Each day that summer as I walked home from concentrated classes at the University (Early Modern Philosophy: Descartes, Kant, Hegel, Hume, Berkeley all in six weeks), I would wave to an old woman who sat on the porch of her disheveled house drinking coffee, I assumed. Each day for a couple of seconds, we would affirm each other’s existence in the other’s life. One day she called out to me, she wanted my help with something. I hesitated — for I had places to go, people to meet all afternoon. I was afraid she would take more time than I had to give. After I negotiated her neglected front lawn, she held out an old alarm clock, “It’s broken,” she said, “I don’t know what the time is anymore.” I took the clock from her crumpled hands, turned the key a few times, and it started to tick loudly. She thanked me, and I went on my way. The next day and the day after that for the rest of the summer, I never saw her again. Although, now and then, for the last forty years, I think of her, her clock, and the time she took that day.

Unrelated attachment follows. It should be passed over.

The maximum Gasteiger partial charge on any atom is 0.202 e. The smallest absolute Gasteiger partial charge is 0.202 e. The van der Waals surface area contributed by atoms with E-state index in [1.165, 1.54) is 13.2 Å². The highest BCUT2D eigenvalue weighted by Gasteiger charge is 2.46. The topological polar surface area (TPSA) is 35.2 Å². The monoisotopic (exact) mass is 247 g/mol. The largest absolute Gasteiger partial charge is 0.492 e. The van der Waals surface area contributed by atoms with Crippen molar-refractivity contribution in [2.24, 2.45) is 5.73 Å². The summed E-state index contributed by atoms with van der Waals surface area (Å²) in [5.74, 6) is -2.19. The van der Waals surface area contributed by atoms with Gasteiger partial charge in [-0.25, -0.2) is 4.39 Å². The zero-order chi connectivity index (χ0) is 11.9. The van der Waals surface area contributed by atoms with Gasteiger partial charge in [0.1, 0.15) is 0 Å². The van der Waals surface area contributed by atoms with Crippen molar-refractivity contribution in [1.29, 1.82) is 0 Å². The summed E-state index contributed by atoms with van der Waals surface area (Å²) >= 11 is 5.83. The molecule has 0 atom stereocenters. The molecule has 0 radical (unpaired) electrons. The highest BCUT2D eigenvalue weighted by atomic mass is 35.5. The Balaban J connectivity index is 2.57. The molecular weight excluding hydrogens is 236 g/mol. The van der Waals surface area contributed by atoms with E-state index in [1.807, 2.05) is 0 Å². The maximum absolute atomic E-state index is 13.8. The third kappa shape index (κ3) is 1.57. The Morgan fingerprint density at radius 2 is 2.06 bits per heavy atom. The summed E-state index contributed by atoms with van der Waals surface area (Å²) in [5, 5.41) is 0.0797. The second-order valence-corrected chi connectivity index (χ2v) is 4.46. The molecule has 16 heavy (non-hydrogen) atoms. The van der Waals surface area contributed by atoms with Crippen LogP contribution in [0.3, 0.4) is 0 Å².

(September 5, 2022)